Plus, Luke Skywalker is in it.

Eric
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the night watchman
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PostPosted: 08.17.2005 10:21 pm    Post subject: Reply with quote

beltmann wrote:
the night watchman wrote:
I think it may be difficult to appreciate The Evil Dead unless you experienced it for the first time back in the early 80s. The same probably goes for the sequel. I think the influence, good and bad, they've had on movies has sort of diluted their impact, but their style and kineticism was absolutely unique for their time.


This is an important point... similar to how we should try to transport ourselves back to the Twenties before trying on some Keaton.


Exactly. Or like how we should consider ourselves serious about movies when we watch Bergman.
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the night watchman
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PostPosted: 08.17.2005 10:29 pm    Post subject: Reply with quote

Sorry about that last one. I must have had an AICN Talk Back flashback.
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beltmann
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PostPosted: 08.17.2005 11:02 pm    Post subject: Reply with quote

the night watchman wrote:
Sorry about that last one. I must have had an AICN Talk Back flashback.


Laughing

The difference is that the serious students are genuinely interested in Bergman, while the fakes are mostly just interested in themselves.

Watching a few Bergmans doesn't make you a serious student of cinema, but if you are a serious student of cinema and its full history, then an unexpected work by one of the medium's most highly regarded practitioners ought to interest you. From an objective, scholarly point-of-view, that's a given, I think--even if you don't personally respond to Bergman. I mean, I can't stand Breillat, but she's still a significant contemporary artist and if I'm serious about studying cinema, then I really ought to be familiar with her work.

A similar case could be made for less "intellectual" artists, such as Dario Argento, Anthony Mann, Steven Spielberg, or even John Carpenter. I never meant to imply that the perceived "sophistication" of Bergman makes his movies automatically more significant for the serious student. I would say, though, that few current movies now playing carry more intrinsic scholarly or historical interest than Saraband.

Eric
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the night watchman
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PostPosted: 08.17.2005 11:25 pm    Post subject: Reply with quote

Laughing Well, I agree, but I was simply returning what I at first took as an uncalled-for sarcastic attack with another. I appreciate your elucidation, however.

I am positive that I will only get the chance to see Saraband after it hits video. You guys think you got it bad in Milwaukee.
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beltmann
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PostPosted: 08.17.2005 11:27 pm    Post subject: Reply with quote

Sarcasm? I'm incompetent in that arena!
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beltmann
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PostPosted: 08.17.2005 11:40 pm    Post subject: Reply with quote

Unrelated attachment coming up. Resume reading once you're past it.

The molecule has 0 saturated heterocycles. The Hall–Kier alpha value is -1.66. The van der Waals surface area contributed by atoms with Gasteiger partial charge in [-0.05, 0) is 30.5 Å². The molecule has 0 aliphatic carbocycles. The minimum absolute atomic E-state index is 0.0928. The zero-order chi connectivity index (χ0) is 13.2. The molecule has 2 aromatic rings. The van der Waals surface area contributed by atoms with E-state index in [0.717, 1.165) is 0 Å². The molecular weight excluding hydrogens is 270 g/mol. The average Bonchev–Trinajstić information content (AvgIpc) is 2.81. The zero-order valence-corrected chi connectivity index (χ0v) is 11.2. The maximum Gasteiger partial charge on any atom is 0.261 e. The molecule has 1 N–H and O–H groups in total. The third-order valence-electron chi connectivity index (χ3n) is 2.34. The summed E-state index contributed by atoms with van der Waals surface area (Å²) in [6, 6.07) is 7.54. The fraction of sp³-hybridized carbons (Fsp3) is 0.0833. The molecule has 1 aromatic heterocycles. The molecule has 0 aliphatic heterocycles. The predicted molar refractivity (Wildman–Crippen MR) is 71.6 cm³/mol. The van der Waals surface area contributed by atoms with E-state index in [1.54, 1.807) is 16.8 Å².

the night watchman wrote:
You guys think you got it bad in Milwaukee.


It's no New York or Los Angeles, but Milwaukee isn't quite the wasteland it was even a mere two or three years ago. Not only does the new International Film Festival inject some life every fall, it also sponsors smaller events throughout the year. In addition, the UW-Milwaukee Union Theatre has new programmers that actively and regularly schedule the kinds of important works that even the Landmarks won't book, such as Kiarostami or Tian movies (not to mention an impressive slate of experimental and obscure fare). Plus, the Art Museum has begun regular programming of good stuff, and we still have the three old reliables: the Oriental, Downer, and Times.

From what I've heard, the film culture of Milwaukee pretty much trumps that of other similarly-sized cities. I guess I can't complain too much, at least for now. (I reserve the right to be curmudgeonly at any point.)

Besides, although the glory days of university film clubs might be long over, the age of DVD and Netflix has probably made right now the best time to be a film student (serious or otherwise). My head still spins when I think about the video access we now have, compared to what it was like a decade ago.

Eric
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Danny Baldwin
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PostPosted: 08.17.2005 11:41 pm    Post subject: Reply with quote

beltmann wrote:
Thousands of men and women have heard or read about the unique Fellowship called Lizzie Anonymous since its founding in 2004. Of these, more than 2,000 now call themselves members. People who once viewed to excess, they finally acknowledged that they could not handle their Lizzie, and now live a new way of life without her. Our primary purpose is to stay sober and help other Lizzie-aholics to achieve sobriety.


Don't represent organizations that you aren't a part of. As one who has not seen Lizzie, it's impossible for you to be "reformed".
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the night watchman
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PostPosted: 08.17.2005 11:51 pm    Post subject: Reply with quote

beltmann wrote:
Sarcasm? I'm incompetent in that arena!


Sarcastically incompetent? You? Man, every time I read your posts I practically hear the voice of Comic Book Guy from The Simpsons.